THE BRITISH LIBRARY

Untold lives blog

01 October 2013

Without a Leg to Stand On – Victorian Prosthetics

On 18 June 1815, Henry Paget, Marquess of Anglesey, was struck in the right leg by a cannonball at the Battle of Waterloo.  Immediate amputation above the knee was required. Paget exclaimed “By God, sir, I’ve lost my leg!”, to which Wellington responded “By God, sir, so you have!” before turning back to the field.  The leg was buried with its own tombstone, which still survives, and became a Belgian tourist attraction.

Paget subsequently wore an articulated above-knee prosthetic which came to be named after him.  The “Anglesey Leg” (later known as the “American Leg”) had been invented by James Potts in 1800.  It consisted of a wooden calf and thigh socket, connected by a steel knee joint and finished with a flexible foot connected to the knee with catgut tendons.  Potts’ design was innovative for several reasons – most notably the tendon system which allowed for greater foot flexibility – and was a significant early milestone in aesthetic and practical prosthetic development.

 

Wooden leg (David Copperfield)David Copperfield and a man with a wooden leg from The Works of Charles Dickens  Images Online Noc

In Charles Dickens’ The Old Curiosity Shop, freak show manager Mr Vuffin waxes lyrical on the subject of false limbs:

“Look at wooden legs.  If there was only one man with a wooden leg what a property he’d be!... If you was to advertise Shakespeare played entirely by wooden legs, it’s my belief you wouldn’t draw sixpence”

Wooden legs recur regularly throughout Dickens’ works, providing a piratical flourish to his most straight-faced of stories.  They are worn by Simon Tappertit in Barnaby Rudge, Mr Gamp in Martin Chuzzlewit, and Silas Wegg in Our Mutual Friend.  It is a preoccupation which speaks clearly of the regularity with which wooden legs and prosthetics were to be seen in Victorian society.  Adrienne E. Gavin has noted that Dickens, living in Chatham as a youth, would have been surrounded by the sailors and soldiers stationed there towards the end of the Napoleonic Wars and would consequently have seen large numbers of amputees and false limbs.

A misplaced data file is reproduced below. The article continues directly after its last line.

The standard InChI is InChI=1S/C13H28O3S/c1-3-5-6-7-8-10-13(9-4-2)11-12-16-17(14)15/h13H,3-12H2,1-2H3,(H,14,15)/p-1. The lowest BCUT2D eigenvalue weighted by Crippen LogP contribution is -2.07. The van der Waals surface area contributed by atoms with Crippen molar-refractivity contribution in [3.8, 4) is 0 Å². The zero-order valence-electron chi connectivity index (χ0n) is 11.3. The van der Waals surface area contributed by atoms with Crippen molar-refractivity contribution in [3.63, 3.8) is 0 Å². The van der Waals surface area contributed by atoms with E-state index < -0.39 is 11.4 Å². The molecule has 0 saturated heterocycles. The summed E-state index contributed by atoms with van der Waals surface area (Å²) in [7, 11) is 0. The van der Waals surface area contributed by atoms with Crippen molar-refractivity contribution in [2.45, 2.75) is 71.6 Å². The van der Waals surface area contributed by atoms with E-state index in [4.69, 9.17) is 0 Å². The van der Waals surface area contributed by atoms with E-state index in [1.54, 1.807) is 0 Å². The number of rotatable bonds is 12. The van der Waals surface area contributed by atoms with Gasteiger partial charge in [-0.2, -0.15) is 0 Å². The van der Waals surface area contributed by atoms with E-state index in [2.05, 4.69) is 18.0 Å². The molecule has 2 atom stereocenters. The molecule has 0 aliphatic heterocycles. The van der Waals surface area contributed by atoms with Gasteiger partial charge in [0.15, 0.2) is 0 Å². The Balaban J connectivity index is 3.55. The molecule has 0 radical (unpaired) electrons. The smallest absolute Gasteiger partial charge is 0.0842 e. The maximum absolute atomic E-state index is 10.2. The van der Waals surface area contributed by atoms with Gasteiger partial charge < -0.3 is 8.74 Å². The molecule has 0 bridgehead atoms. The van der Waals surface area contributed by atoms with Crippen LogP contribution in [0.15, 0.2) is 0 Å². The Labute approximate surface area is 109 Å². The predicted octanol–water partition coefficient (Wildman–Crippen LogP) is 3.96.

Most amputees of the time, whether soldiers or civilians, could be assured of some kind of replacement, however rudimentary.  In those pre-anaesthesia times, the process of first having the offending limb sawed off was an intimidating prospect and one with a mortality rate of about 30%.  Wealthy amputees could aspire to advanced prosthetics, known as “cork legs” (made in Cork Street), which offered jointed movement and expensive blends of materials such as ivory, steel, leather and vulcanized rubber.  The less fortunate had to make do with “peg” legs.  “Cork legs” developed a good deal over the course of the nineteenth century, with features such as ivory balls in rubber-socketed ankles for a fuller range of movement, whilst lightweight leather prosthetics were also developed which could be laced on like knee boots.  Advanced legs of this sort were not only superior in the natural movement they supplied but also were less liable than basic wooden legs to rotting and splitting mid-stride.

Some sporadic development of false legs continued into the American Civil War, which produced some 30,000 amputees, and again throughout World War I, but it was not until much later in the twentieth century that combined progress in mechanics, technology and surgical practice both advanced the quality and durability of prosthetic legs and lessened the overall need for them.


Julia Armfield
Former Intern, Printed Historical Resources


Coming soon: False arms…


Further Reading:

Adrienne E. Gavin , Dickens, Wegg and Wooden Legs

Antedecents: Lower Limb Prosthetic Devices

Gordon Philips, Best Foot Forward: Chas A. Blatchford and Sons Ltd, (Artificial Limbs Specialists), 1890-1990, (London: 1990)

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